Ex-Service Club pays homage to the fallen

Ex-Servicemen's Club president Jim Adams is joined by the top table and guests at last week's annual dinner
Ex-Servicemen's Club president Jim Adams is joined by the top table and guests at last week's annual dinner
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A THEME of service ran through the main toast at the Remembrance Dinner last Friday night.

Admittedly it was the toast to the Ex-Servicemen’s Club and so, quite rightly, main speaker Ian Seeley reflected on the ultimate service men and women have given in conflicts over the years.

But the former high school music teacher, composer and poet, also highlighted the service the club has given to many since it was founded in 1928 and the service its members have given, and must continue to give, in the future.

In front of a gathering of almost 120 members and guests in the town hall, Mr Seeley revealed that his own father served in the Second World War in Bomber Command, but that he had missed conscription, with his 18th birthday falling in the last week of December, 1960, when it all ended. He said: “Service is something which is generous, positive and unashamedly noble.

“I never cease to be moved by the testimony of former servicemen who have gone through the real hell of combat and I have found the recent series on Channel 5 – The Last Heroes – to be compulsive viewing, not least because, for these men, there was little psychological support in the aftermath and the dignity with which they have confronted and survived their demons is a great testimony to the human spirit.

“One hopes that they may have found something to their advantage in clubs like this.”

Mr Seeley, who also played the piano on the night, spoke against a backdrop of widespread government cuts – including the armed forces – and a time of global recession. And he likened it to 83 years ago when the Hawick Ex-Servicemen’s Club first came into being, praising the organisation for standing the test of time.

“When this club was instituted in 1928 the scenario was similar – deprivation, financial hardship and unemployment, together with poor housing conditions,” he said.

“The much vaunted ‘homes for for heroes’ were slow to materialise. The General Strike had taken place only two years before and the Great Depression of the thirties lay ahead. Many of you will be familiar with that stereotypical image of the times of old soldiers selling matches.

“It was the pursuit of the alleviation of such deprivation and social isolation among those who had served which led to the foundation of this club, and its minute books and accounts bespeak stories of gifts in kind for this purpose. Let us remember there were not, at that time, the safety nets of social security that exist today, if you know how to access them.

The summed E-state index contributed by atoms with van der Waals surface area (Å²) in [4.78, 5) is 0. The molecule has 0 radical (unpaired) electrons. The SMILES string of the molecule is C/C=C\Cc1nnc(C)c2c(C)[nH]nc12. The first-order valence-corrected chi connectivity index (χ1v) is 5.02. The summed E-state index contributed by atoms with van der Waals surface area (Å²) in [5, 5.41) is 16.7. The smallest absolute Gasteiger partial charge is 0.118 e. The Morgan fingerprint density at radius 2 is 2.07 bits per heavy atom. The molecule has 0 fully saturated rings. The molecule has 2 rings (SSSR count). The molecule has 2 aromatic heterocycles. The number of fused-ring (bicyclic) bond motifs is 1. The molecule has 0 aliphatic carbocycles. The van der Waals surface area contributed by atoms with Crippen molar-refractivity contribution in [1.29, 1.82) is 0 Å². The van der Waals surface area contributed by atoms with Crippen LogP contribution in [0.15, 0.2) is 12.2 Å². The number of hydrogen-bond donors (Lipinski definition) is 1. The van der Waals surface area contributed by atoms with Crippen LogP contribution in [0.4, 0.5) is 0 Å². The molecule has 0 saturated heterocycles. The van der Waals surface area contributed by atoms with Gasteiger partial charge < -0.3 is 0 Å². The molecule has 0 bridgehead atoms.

“The club maintains its charitable status to this day.”

Among those in attendance at the annual dinner were former members of the forces, the older generation coming from the days of National Service.

However, in reference to the struggles all clubs have in the current climate, Mr Seeley, who has served this particular organisation for 19 years as the pianist, warned that it is as important now as it has ever been. He said: “The heady days of your service are unlikely to return and, while you look back on them with a measure of incredulity of what you once were and did, remember also that there is still a job to be done consistent with the aims and aspirations of your founding members of 1928 – aims which continued a pattern set by Hawick Ex-Sailors’ and Ex-Soldiers’ Association before that.

“You still have a very significant role to play in care and remembrance in general, and in the various ceremonies of national Remembrance in particular.”

Mr Seeley was joined at the top table by the Reverend John Shields, a former army chaplain and minister at Lauder. He gave a thought-provoking speech which was followed by the customary two-minute silence. The pause for sombre reflection was preceded by the lament from piper Cammy Renwick and the sounding of the last post by Colin Crozier, who broke the silence with The Reveille.

On what was another evening to remember, chaired superbly by club president Jim Adams, the entertainment was provided by singers Michael Aitken, John Tait, Bernie Armstrong and Viv Sharp.

The gathering was well fed by Brydon’s and well watered by Hawick YM on the bar.

The toast to the guests was delivered by Councillor George Turnbull, with George Linton replying, and Dougie Rae rounding off proceedings with the vote of thanks.